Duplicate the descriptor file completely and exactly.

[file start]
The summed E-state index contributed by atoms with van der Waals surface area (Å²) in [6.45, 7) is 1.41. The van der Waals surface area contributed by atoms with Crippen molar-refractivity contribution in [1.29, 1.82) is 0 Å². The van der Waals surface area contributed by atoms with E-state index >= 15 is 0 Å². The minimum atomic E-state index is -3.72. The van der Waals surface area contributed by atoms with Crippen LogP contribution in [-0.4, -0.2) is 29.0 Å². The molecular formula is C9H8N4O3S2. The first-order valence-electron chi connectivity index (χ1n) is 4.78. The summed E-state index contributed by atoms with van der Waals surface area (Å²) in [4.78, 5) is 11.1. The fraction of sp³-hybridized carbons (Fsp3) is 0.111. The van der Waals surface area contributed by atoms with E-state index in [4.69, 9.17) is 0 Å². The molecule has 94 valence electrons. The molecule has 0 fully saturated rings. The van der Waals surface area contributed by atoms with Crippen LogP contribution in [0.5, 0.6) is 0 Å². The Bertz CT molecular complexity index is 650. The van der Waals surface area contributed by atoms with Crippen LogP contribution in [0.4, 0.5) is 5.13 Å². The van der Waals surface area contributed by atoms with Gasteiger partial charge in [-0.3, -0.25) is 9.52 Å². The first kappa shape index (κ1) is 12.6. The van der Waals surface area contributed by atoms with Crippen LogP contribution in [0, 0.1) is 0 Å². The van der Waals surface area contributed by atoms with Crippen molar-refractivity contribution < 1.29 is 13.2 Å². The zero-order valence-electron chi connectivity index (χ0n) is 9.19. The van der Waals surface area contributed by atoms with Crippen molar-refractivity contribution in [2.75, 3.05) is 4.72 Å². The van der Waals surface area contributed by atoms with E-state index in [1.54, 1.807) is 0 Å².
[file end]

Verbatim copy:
The summed E-state index contributed by atoms with van der Waals surface area (Å²) in [6.45, 7) is 1.41. The van der Waals surface area contributed by atoms with Crippen molar-refractivity contribution in [1.29, 1.82) is 0 Å². The van der Waals surface area contributed by atoms with E-state index >= 15 is 0 Å². The minimum atomic E-state index is -3.72. The van der Waals surface area contributed by atoms with Crippen LogP contribution in [-0.4, -0.2) is 29.0 Å². The molecular formula is C9H8N4O3S2. The first-order valence-electron chi connectivity index (χ1n) is 4.78. The summed E-state index contributed by atoms with van der Waals surface area (Å²) in [4.78, 5) is 11.1. The fraction of sp³-hybridized carbons (Fsp3) is 0.111. The van der Waals surface area contributed by atoms with E-state index in [4.69, 9.17) is 0 Å². The molecule has 94 valence electrons. The molecule has 0 fully saturated rings. The van der Waals surface area contributed by atoms with Crippen LogP contribution in [0.5, 0.6) is 0 Å². The Bertz CT molecular complexity index is 650. The van der Waals surface area contributed by atoms with Crippen LogP contribution in [0.4, 0.5) is 5.13 Å². The van der Waals surface area contributed by atoms with Gasteiger partial charge in [-0.3, -0.25) is 9.52 Å². The first kappa shape index (κ1) is 12.6. The van der Waals surface area contributed by atoms with Crippen LogP contribution in [0, 0.1) is 0 Å². The van der Waals surface area contributed by atoms with Crippen molar-refractivity contribution < 1.29 is 13.2 Å². The zero-order valence-electron chi connectivity index (χ0n) is 9.19. The van der Waals surface area contributed by atoms with Crippen molar-refractivity contribution in [2.75, 3.05) is 4.72 Å². The van der Waals surface area contributed by atoms with E-state index in [1.54, 1.807) is 0 Å².